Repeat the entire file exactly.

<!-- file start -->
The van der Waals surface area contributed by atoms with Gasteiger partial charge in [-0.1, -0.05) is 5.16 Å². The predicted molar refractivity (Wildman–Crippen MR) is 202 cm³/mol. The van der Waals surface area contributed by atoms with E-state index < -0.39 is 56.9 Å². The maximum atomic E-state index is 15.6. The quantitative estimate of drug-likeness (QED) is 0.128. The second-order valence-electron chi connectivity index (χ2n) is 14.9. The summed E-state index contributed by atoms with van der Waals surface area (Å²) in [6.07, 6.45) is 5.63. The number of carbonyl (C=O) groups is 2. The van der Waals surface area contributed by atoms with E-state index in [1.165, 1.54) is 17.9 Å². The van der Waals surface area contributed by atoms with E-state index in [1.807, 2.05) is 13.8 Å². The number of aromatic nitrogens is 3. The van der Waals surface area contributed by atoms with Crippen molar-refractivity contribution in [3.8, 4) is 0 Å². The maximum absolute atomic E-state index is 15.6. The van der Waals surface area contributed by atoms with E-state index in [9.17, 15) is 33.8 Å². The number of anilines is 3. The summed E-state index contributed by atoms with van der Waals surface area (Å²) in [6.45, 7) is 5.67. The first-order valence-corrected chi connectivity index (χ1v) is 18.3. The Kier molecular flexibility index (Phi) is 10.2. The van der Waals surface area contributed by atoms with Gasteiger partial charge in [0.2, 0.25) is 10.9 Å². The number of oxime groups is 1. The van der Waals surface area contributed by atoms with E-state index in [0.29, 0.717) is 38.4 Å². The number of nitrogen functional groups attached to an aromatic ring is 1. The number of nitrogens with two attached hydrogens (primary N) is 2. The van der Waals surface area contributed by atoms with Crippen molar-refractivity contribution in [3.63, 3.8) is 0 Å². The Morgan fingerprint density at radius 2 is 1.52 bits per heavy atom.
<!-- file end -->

The van der Waals surface area contributed by atoms with Gasteiger partial charge in [-0.1, -0.05) is 5.16 Å². The predicted molar refractivity (Wildman–Crippen MR) is 202 cm³/mol. The van der Waals surface area contributed by atoms with E-state index < -0.39 is 56.9 Å². The maximum atomic E-state index is 15.6. The quantitative estimate of drug-likeness (QED) is 0.128. The second-order valence-electron chi connectivity index (χ2n) is 14.9. The summed E-state index contributed by atoms with van der Waals surface area (Å²) in [6.07, 6.45) is 5.63. The number of carbonyl (C=O) groups is 2. The van der Waals surface area contributed by atoms with E-state index in [1.165, 1.54) is 17.9 Å². The van der Waals surface area contributed by atoms with E-state index in [1.807, 2.05) is 13.8 Å². The number of aromatic nitrogens is 3. The van der Waals surface area contributed by atoms with Crippen molar-refractivity contribution in [3.8, 4) is 0 Å². The maximum absolute atomic E-state index is 15.6. The van der Waals surface area contributed by atoms with E-state index in [9.17, 15) is 33.8 Å². The number of anilines is 3. The summed E-state index contributed by atoms with van der Waals surface area (Å²) in [6.45, 7) is 5.67. The first-order valence-corrected chi connectivity index (χ1v) is 18.3. The Kier molecular flexibility index (Phi) is 10.2. The van der Waals surface area contributed by atoms with Gasteiger partial charge in [0.2, 0.25) is 10.9 Å². The number of oxime groups is 1. The van der Waals surface area contributed by atoms with E-state index in [0.29, 0.717) is 38.4 Å². The number of nitrogen functional groups attached to an aromatic ring is 1. The number of nitrogens with two attached hydrogens (primary N) is 2. The van der Waals surface area contributed by atoms with Crippen molar-refractivity contribution in [3.63, 3.8) is 0 Å². The Morgan fingerprint density at radius 2 is 1.52 bits per heavy atom.